In the membership certificate the hammer in hand emblem is prominent and in the corners are scenes of craft and mutual aid: craftsmen at work, symbols of peace and plenty (top, left) and aid brought to a grieving widow and child. By the time the book plate was issued in 1822 the Society became a sponsor of the Mechanic Bank and the symbols of craft diminished. Although the Society had established a school and library for apprentices the emphasis was more on commerce relationships. In the plate two tradesmen, not leather-apron craftsmen, offer charity to a widow and direct her son to the apprentice school. The small hammer in hand floating on a cloud is “an apt symbol for masters who had ceased to be sweat-of-the brow artisans.” The hammer in hand symbol was not trademarked and was used by other businesses such as the Vulcan Spice Mill in Brooklyn. The owner of the mill later used the emblem on boxes of Arm and Hammer baking soda.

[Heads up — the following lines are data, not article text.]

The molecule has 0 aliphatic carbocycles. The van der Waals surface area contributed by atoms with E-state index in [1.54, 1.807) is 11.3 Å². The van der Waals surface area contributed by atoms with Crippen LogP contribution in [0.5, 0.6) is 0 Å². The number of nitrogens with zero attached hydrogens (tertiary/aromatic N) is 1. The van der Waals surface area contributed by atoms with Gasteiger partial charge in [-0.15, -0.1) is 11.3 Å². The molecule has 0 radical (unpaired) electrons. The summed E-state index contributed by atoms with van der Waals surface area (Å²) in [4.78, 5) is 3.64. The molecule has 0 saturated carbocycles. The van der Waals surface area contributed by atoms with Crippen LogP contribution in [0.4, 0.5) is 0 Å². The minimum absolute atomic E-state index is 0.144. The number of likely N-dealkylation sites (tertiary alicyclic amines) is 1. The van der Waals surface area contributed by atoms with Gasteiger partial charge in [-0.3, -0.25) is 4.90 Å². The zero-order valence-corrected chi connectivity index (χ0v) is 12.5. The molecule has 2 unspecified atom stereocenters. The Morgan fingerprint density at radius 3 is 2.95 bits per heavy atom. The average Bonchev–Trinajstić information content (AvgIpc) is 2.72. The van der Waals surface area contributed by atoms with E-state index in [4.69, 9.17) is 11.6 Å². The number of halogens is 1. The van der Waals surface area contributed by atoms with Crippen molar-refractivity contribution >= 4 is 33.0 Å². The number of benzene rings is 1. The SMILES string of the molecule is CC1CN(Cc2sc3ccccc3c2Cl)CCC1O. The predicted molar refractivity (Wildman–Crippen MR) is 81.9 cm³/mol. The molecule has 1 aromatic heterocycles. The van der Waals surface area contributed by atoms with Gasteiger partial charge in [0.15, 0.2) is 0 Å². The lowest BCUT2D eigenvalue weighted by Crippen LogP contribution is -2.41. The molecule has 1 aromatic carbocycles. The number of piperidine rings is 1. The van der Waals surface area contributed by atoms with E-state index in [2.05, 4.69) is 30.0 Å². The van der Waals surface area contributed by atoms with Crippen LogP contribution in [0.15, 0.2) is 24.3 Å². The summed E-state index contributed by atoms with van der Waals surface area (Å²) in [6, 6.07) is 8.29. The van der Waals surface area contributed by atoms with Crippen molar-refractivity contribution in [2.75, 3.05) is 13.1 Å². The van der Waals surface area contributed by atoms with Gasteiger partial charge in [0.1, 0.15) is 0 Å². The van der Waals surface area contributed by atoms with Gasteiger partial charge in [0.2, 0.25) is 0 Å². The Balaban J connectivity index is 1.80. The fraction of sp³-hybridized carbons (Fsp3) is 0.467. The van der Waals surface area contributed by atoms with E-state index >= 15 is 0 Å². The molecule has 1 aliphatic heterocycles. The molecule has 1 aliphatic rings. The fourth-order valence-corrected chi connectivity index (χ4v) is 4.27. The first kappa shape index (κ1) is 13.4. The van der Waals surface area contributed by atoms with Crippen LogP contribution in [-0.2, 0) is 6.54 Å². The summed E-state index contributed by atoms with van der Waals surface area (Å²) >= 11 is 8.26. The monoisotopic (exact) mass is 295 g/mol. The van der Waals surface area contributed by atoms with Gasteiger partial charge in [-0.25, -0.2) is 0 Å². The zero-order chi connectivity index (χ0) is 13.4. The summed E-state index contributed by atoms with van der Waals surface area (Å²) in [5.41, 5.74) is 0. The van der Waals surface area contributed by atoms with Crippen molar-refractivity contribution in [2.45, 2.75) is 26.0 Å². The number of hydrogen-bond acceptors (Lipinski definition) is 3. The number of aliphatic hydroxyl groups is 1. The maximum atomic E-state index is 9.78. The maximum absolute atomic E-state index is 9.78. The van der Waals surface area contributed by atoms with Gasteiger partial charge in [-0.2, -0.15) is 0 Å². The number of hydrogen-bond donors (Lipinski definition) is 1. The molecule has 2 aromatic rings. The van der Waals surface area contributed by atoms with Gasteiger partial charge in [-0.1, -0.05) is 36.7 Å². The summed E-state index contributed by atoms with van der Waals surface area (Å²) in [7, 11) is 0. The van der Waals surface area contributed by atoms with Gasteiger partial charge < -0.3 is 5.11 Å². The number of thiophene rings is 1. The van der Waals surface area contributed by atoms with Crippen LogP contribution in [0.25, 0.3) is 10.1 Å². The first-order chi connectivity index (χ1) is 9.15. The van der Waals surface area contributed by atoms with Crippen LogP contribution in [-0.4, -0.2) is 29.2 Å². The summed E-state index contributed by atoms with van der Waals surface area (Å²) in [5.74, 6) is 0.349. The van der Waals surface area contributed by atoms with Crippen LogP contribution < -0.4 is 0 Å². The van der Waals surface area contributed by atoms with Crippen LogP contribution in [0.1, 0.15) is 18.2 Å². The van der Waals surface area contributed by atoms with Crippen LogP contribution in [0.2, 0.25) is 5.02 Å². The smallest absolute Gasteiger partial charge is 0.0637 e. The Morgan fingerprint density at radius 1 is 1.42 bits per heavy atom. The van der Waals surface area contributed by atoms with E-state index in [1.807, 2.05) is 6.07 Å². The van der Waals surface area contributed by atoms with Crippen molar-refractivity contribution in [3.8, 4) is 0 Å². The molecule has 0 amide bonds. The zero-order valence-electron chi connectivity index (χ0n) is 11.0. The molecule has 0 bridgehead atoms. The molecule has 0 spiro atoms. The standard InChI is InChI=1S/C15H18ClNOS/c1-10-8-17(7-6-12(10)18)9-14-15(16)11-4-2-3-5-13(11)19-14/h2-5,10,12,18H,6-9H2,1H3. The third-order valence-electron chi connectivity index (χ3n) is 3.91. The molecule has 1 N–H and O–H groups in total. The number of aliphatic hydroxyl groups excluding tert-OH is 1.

Rest for the Weary
The flipside of the chairmakers’ motto is the sheer number of work hours and stagnant pay of a journeyman. Work hours were sunrise to sunset, six days a week. In the summer this could mean working 14 to 16 hours with short breaks for breakfast and lunch.
Three New York City cabinetmaker price books illustrate the stagnation of wages. The first price book was issued in 1802. The next revision was not until 1817 and the third revision was in 1832. In the “History of Wages in the United States from Colonial Times to 1928” by the Department of Labor. A portion of a price comparison table is below (pounds and shillings used in 1802 and 1817 were converted to dollars).
The 1802 book states “men working by the day are to be paid in proportion to their earnings by the piece, and find their own candles.”